February 2023
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Pssst! Wanna get rich? Then start a charity!

I’ve already written about the ludicrously large number of charities in Britain

Just in England and Wales there are an almost unbelievable 180,000 charities. Many of these will just be tax avoidance schemes which the useless overpaid, over-pensioned bureaucrats at the Charity Commission allow to continue as the more “charities” there are, the more people the useless Charity Commission will need to employ to monitor these “charities.

But many of these charities are real and they employ a staggering 874,829 people. Charities in England and Wales raise and spend about £58.65bn a year. Of this, around £51.94bn (88%) is used for what the Charity Commission (the regulator for charities in England and Wales) classes as “charitable expenditure”.

The average cost of these people (including salaries, NI contributions, and pension payments) is a modest £25,000 a year (The average employee cost at the BBC’s Children in Need “charity”, in comparison, is an attractive £43,368). This would mean that £22bn of the £58.65bn we give to charities is spent on staff costs.

Some these staff may be doing charitable things like caring for children, answering helplines or conducting cancer research. But many of them will just be administrators, managers on high 5-figure salaries and executives on comfortable 6-figure salaries.

Hopefully you’ve all seen the newspaper stories about the goings on at a charity called the Halo Trust. It seems that the “charity”, whose trustees include the actress Angelina Jolie, has sanctioned the payment of tens of thousands of pounds a year for more than a decade to fund the private education of chief executive Guy Willoughby’s four children.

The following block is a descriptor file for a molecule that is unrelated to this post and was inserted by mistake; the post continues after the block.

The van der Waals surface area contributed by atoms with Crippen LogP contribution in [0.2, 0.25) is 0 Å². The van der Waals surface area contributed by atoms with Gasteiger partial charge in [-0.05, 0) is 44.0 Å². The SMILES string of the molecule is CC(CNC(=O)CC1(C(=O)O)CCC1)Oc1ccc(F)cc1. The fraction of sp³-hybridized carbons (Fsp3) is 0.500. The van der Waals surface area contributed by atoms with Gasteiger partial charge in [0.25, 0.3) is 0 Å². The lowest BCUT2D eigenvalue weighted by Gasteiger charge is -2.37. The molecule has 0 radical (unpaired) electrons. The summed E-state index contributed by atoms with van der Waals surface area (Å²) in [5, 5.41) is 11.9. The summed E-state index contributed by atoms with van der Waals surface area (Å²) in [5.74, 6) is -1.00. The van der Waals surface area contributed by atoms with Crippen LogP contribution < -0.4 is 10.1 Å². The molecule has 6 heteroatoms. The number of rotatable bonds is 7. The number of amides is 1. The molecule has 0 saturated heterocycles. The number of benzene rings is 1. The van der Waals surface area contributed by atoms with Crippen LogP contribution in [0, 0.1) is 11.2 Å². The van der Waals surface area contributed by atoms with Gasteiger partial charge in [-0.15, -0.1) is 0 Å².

Mr Willoughby, who founded the mine clearance charity, receives a financial package worth between £210,000 and £220,000 a year, according to the most recent accounts. The package includes the cost of sending his children to some of Britain’s most expensive private schools.

Assuming that the schools cost about £28,000 a year and that the fees will be paid for 8 years per child,  Mr Willoughby’s school fees will have eaten up about £896,000 of donors’ money.

Mr Willoughby, 53, a former soldier and jockey, co-founded Halo in 1988 and has seen it grow into one of the UK’s biggest charities. Last year the charity, whose headquarters are in Scotland, had income of more than £26m, including £4m of taxpayers’ money from the Department for International Development.

Mr Willoughby defended the charity’s decision to pay his children’s school fees, pointing out that the Foreign Office and the Ministry of Defence paid for the private education of children whose parents had been posted overseas. Mr Willoughby said that, although he and his wife, Fiona, were based in Scotland, he travelled overseas for work, often to dangerous locations. However, on her personal website, his wife reportedly wrote: “We started a family, so during the next 15 years I rarely travelled while bringing up our four children.” Whoops.

Incredibly, the Charity Commission allows charities to include staff costs under “charitable expenditure”. Perhaps it’s because doing this makes it look like most of our donations are being used for charity, when this is clearly not the case. So the £896,000 or so of this gentleman’s four children’s school fees will all be classed as “charitable expenditure”. Well they certainly were charitable – to the charity’s boss!

So, wanna get rich quick? Start a charity.

2 comments to Pssst! Wanna get rich? Then start a charity!

  • Paris Claims

    I generally gave to Help For Heroes whenever the situation presented itself. However, when I heard they refused a donation from the EDL (about £3 grand) I assumed they had too much money and didn’t need my regular few quid.

  • shortchanged

    It seems that the saying ‘charity begins at home’ is taken literally by these charity bosses, and so will I.

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